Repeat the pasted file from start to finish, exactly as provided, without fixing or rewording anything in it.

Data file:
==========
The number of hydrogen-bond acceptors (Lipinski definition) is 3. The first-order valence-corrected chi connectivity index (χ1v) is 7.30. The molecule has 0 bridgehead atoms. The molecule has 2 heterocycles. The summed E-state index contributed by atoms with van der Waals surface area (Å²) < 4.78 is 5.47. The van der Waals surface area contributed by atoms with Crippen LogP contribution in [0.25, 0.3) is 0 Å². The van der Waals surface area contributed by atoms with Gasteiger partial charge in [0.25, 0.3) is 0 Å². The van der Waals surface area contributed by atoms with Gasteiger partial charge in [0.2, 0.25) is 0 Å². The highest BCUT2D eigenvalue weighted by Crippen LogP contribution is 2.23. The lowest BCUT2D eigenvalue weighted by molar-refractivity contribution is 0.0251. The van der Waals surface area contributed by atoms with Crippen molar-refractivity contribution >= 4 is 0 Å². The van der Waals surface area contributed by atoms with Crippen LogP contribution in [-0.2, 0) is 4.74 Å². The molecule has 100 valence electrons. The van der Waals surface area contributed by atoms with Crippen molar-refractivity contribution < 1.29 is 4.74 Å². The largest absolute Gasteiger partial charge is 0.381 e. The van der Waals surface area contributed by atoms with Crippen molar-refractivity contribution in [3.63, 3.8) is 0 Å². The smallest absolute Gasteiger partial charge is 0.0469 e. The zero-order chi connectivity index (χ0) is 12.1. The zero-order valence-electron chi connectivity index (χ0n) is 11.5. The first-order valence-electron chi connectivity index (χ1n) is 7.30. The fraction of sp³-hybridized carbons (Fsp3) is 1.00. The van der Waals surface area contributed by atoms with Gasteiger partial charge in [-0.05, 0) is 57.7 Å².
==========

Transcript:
The number of hydrogen-bond acceptors (Lipinski definition) is 3. The first-order valence-corrected chi connectivity index (χ1v) is 7.30. The molecule has 0 bridgehead atoms. The molecule has 2 heterocycles. The summed E-state index contributed by atoms with van der Waals surface area (Å²) < 4.78 is 5.47. The van der Waals surface area contributed by atoms with Crippen LogP contribution in [0.25, 0.3) is 0 Å². The van der Waals surface area contributed by atoms with Gasteiger partial charge in [0.25, 0.3) is 0 Å². The van der Waals surface area contributed by atoms with Gasteiger partial charge in [0.2, 0.25) is 0 Å². The highest BCUT2D eigenvalue weighted by Crippen LogP contribution is 2.23. The lowest BCUT2D eigenvalue weighted by molar-refractivity contribution is 0.0251. The van der Waals surface area contributed by atoms with Crippen molar-refractivity contribution >= 4 is 0 Å². The van der Waals surface area contributed by atoms with Crippen LogP contribution in [-0.2, 0) is 4.74 Å². The molecule has 100 valence electrons. The van der Waals surface area contributed by atoms with Crippen molar-refractivity contribution < 1.29 is 4.74 Å². The largest absolute Gasteiger partial charge is 0.381 e. The van der Waals surface area contributed by atoms with Crippen molar-refractivity contribution in [3.63, 3.8) is 0 Å². The smallest absolute Gasteiger partial charge is 0.0469 e. The zero-order chi connectivity index (χ0) is 12.1. The zero-order valence-electron chi connectivity index (χ0n) is 11.5. The first-order valence-electron chi connectivity index (χ1n) is 7.30. The fraction of sp³-hybridized carbons (Fsp3) is 1.00. The van der Waals surface area contributed by atoms with Gasteiger partial charge in [-0.05, 0) is 57.7 Å².